17535.67 (Comm-ercial)
494604 4, 94,604
11
Relevant ITC [(K)= prom] or [(K)= (E)*(J)/(I)]
4,01,32,046
13,17,17,518
Ratio of Input Tax Credit to Turnover [(L)=(K)/(H)*1001
4.75%
15.40%

25. From the above Table, it was clear that the input tax credit as a percentage of the turnover that was available to the Respondent during the pre-GST period (April, 2016 to June, 2017) was 4.75% and during the post-GST period (July, 2017 to December, 2018), it was 15.40% which evidenced that in the post-GST period, the Respondent had benefited from input tax credit to the tune of 10.65% [15.40% (-) 4.75%] of the turnover.

26. The DGAP also stated in his Report that the Central Government, on the recommendation of the GST Council, had levied 18% GST (effective rate was 12% in view of 1/3rd abatement for land value) on construction service, vide Notification No. 11/2017-Central Tax (Rate) dated 28.06.2017 (Annex-12). The effective GST rate on construction service in respect of affordable and low-cost houses upto a carpet area of 60 square metres per house had further been reduced from 12% to 8%, vide Notification No. 1/2018-Central Tax (Rate) dated 25.01.2018 (Annex-13). In view of the change in the GST rate after 01.07.2017, the DGAP had examined the issue of profiteering in two parts, i.e., by comparing the applicable tax rate and input tax credit available in the pre-GST period (April, 2016 to June, 2017) when only [email protected] 4.50% was payable with (1) the post-GST period from 01.07.2017 to 24.01.2018, when the effective GST rate was 12% and (2) with the GST period from 25.01.2018 to 31.12.2018, when the effective GST rate was 8%. Accordingly, on the basis the figures contained in Table-S’ above, the comparative figures of the ratio of input tax credit availed/available to the turnover in the pre-GST and post-GST periods as well as the turnover, the recalibrated base price and the excess realization (profiteering) during the post-GST period, was tabulated by the DGAP in the Table given below:-

Table-‘C’

(Amount in Rs.)

S. No. Particulars Post- GST Period
1 Period A 01.07.2017
to 24.01.2018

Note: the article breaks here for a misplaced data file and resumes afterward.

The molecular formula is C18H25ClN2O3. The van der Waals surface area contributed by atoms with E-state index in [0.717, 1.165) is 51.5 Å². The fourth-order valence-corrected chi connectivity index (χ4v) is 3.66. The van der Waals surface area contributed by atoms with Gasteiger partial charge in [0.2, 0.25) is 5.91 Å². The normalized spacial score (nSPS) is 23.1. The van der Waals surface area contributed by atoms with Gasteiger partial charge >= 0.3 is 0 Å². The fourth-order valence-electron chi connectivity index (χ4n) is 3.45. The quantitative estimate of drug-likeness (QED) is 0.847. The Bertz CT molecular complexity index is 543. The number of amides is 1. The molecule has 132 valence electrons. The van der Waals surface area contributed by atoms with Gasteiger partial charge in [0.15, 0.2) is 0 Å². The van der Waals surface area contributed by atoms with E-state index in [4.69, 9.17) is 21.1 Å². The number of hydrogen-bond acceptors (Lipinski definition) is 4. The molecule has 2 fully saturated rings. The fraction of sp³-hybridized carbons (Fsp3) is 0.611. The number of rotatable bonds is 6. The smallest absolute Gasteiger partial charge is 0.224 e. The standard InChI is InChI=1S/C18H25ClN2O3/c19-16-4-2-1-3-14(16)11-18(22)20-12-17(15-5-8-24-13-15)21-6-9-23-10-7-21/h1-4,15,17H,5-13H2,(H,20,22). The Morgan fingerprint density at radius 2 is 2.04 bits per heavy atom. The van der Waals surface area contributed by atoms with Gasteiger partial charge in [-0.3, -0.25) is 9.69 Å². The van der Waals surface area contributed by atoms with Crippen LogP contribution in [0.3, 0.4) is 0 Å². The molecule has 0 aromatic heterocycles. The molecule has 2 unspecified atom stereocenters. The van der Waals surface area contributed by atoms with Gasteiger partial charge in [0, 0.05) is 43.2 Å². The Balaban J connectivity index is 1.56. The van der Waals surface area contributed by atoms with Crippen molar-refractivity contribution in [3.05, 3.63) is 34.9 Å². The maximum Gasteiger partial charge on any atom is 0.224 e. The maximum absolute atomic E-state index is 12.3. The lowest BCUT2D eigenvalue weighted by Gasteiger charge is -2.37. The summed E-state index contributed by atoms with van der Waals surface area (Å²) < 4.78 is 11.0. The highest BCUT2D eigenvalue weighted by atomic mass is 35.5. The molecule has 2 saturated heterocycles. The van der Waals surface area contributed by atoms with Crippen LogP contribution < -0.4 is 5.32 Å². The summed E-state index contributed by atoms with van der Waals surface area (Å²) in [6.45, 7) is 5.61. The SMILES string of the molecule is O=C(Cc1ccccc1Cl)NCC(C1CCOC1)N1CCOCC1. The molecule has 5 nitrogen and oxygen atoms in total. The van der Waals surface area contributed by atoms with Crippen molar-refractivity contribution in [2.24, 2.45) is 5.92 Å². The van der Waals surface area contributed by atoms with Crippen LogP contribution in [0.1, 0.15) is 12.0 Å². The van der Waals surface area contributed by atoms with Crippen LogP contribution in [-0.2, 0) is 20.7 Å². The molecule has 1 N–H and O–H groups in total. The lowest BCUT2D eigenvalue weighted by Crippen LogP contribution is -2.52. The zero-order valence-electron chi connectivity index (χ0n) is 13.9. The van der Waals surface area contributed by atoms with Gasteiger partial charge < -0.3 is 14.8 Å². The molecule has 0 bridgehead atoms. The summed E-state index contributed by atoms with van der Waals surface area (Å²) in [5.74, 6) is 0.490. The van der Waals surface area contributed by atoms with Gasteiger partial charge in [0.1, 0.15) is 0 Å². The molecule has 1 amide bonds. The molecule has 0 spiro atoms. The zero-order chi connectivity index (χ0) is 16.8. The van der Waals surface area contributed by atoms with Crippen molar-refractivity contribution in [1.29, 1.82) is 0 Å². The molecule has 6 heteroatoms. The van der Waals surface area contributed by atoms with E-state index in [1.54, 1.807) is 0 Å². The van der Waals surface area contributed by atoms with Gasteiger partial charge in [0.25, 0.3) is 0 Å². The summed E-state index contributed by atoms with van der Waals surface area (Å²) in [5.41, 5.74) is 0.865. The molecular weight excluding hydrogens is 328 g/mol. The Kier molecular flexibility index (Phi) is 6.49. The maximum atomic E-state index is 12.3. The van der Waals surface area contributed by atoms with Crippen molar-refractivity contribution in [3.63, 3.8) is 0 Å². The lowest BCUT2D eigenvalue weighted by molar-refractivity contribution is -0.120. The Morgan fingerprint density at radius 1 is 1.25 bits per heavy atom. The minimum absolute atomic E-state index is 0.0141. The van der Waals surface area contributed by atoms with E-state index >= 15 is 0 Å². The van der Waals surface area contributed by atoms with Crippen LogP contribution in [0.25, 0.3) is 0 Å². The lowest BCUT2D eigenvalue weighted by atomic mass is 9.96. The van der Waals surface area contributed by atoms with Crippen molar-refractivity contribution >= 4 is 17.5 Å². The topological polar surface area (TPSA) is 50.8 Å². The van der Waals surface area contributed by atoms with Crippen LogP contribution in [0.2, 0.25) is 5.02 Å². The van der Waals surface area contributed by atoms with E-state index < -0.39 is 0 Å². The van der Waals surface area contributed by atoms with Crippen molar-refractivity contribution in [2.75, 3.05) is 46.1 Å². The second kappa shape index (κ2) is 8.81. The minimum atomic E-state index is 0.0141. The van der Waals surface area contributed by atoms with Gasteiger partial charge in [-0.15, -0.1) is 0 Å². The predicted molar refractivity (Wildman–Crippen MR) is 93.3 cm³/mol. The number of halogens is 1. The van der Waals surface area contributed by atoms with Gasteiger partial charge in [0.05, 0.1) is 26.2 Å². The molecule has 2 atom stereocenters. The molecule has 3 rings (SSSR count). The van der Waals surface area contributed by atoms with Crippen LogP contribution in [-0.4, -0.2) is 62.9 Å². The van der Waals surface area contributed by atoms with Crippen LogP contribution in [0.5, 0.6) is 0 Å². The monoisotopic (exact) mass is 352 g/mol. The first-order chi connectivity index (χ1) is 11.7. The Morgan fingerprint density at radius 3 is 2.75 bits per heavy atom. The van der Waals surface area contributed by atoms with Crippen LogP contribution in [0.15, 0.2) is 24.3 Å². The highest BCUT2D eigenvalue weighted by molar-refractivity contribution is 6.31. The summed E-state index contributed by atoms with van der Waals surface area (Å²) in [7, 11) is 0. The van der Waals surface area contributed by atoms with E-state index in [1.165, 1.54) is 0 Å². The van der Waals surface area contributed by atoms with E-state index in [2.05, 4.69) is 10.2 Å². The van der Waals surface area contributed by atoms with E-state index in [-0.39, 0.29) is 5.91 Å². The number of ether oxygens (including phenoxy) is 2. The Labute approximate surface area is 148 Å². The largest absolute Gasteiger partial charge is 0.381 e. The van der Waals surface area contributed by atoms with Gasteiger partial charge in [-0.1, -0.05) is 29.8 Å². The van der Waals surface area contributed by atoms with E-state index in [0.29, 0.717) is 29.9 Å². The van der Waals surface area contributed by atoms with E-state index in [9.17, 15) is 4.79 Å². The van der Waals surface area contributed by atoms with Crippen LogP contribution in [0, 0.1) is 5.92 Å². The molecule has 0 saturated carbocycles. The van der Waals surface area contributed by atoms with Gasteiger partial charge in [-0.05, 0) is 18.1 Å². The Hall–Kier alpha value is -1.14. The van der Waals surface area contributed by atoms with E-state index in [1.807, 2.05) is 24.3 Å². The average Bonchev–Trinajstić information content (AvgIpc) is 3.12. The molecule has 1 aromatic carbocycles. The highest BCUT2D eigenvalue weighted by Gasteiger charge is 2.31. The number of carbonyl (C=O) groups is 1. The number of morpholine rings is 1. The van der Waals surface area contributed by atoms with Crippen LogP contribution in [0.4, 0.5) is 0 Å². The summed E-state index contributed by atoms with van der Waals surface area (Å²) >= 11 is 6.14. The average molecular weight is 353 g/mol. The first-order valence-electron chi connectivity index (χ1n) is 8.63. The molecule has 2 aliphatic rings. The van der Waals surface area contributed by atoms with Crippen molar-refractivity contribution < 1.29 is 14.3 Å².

(Flats &
Shops)
25.01.2018 to 31.12.2018 (Shops) 25.01.2018 to
31.12.2018
(Flats)
Total
2 Output GST rate (%) B 12 12 8
3 Ratio of Input Tax Credit to Total Turnover post- GST as per table (%) C 15.40 15.40 15.40 15.40
4 Increase in input tax credit availed post-GST (%) D =
15.40%
less 4.75%
10.65 10.65 10.65 10.65
5 Analysis of Increase In input tax credit:
6 Base Price raised during July, 2017 to December, 2018 (Rs.) E 24,22, 72,227 5,09, 32,238 56,20, 34,503 85,52, 38,968
7 GST raised over Base Price © 12% or 8% (Rs.) F= E*B 2,90, 72,667 61,11,869 4,49, 62,760 8,01, 47,296
8 Total Demand raised G=E+F 27,13, 44,895 5,70, 44,107 60,69, 97,263 93,53, 88,264
9 Recalibrated Base Price H= E*(1-D) or 89.35% of E 21 ,64, 70,236 4,55, 07,955 50,21, 77,828 76,41, 56,018
10 GST @12% or 8% I = H* B 2,59, 76,428 54,60,955 4,01, 74,226 7,16, 11,609
11 Commensurate demand price J = H+I 24,24, 46,663 5,09, 68,909 54,23, 52,054 83,57, 67,627
12 Excess Collection of Demand or Profiteered Amount K= G–J 2,88, 98,231 60,75,197 6,46, 45,208 9,96, 18,637

27. From the Table given above, it was clear that the additional input tax credit of 10.65% of the turnover, which was the benefit to the Respondent, should have resulted in the commensurate reduction in the base prices as well as cum-tax prices of the units.

28. On the basis of the aforesaid CENVAT/input tax credit availability pre and post-GST and the details of the amount collected by the Respondent from the Applicant No. 1 and other buyers during the period 01.07.2017 to 24.01.2018, the DGAP computed the profiteered amount as Rs. 2,88,98,2311- for residential flats and commercial shops, which included 12% GST on the base profiteered amount of Rs. 2,58,01,992/-. Further, the amount of benefit of input tax credit that was needed to be passed on by the Respondent to the recipients or in other words, the profiteered amount during the period 25.01.2018 to 31.12.2018, came out to be Rs. 7,07,20,4061- which included 12% GST on commercial shops and 8% GST on residential flats, on the base profiteered amount of Rs. 6,52,80,958/-. Therefore, the DGAP computed the total profiteered amount during the period 01.07.2017 to 31.12.2018 as Rs. 9,96,18,637/- which included GST (@ 12% or 8%) on the base profiteered amount of Rs. 9,10,82,950/-. The said total amount profiteered by the respondent was inclusive of profiteered amount in respect of the Applicant No. 1.

29. The DGAP added that the said service had been supplied by the Respondent only in the State of Haryana.

30. The DGAP also reported that the Respondent had submitted that he had passed on benefit of Rs. 4,08,20,676/- (including GST) to the buyers. A summary of category-wise benefit of input tax credit required to be passed on as against the input tax credit benefit claimed by the Respondent to have been passed on to his buyers, is given in the Table given below: –

Table-‘D’

(Amount in Rs.)

S. No.
Category of Customers
No. of Uni-ts
Area (in Sq. ft.)
Amount Received Post GST
Benefit required  to be pass-ed on as per Annex – 14
Benefit claimed to have been Passed on.
Difference (Profitee-ring)
Remark
A
B
C
D
E
F
G
H=F-0
I
1
Residential Flat Buyers
980
4,77,069
79,32, 51,649
9,22, 24,790
3,90, 29,068
5,31,95,722
Further Benefit to be passed on as per Annex-15
Total Resid-ential
(A)
980
4,77,069
79,32, 51,649
9,22, 24,790
3,90, 29,068
2
Comm-ercial  Shop Buyers
59
17,536
6,19, 87,319
73,93,847
14,87,736
59,06,111
Further Benefit to be passed on as per Annex-16
3
Comm-ercial  Shop Buyers
11
3,582
3,03,872
(3,03,872)
No Conside-ration paid Post‑GST, However, Respond-ent passed on benefit. List Attached as Annex-17
4
Comm-ercial  Shop Buyers
5
2,652
Unsold Units as on 31.12.2018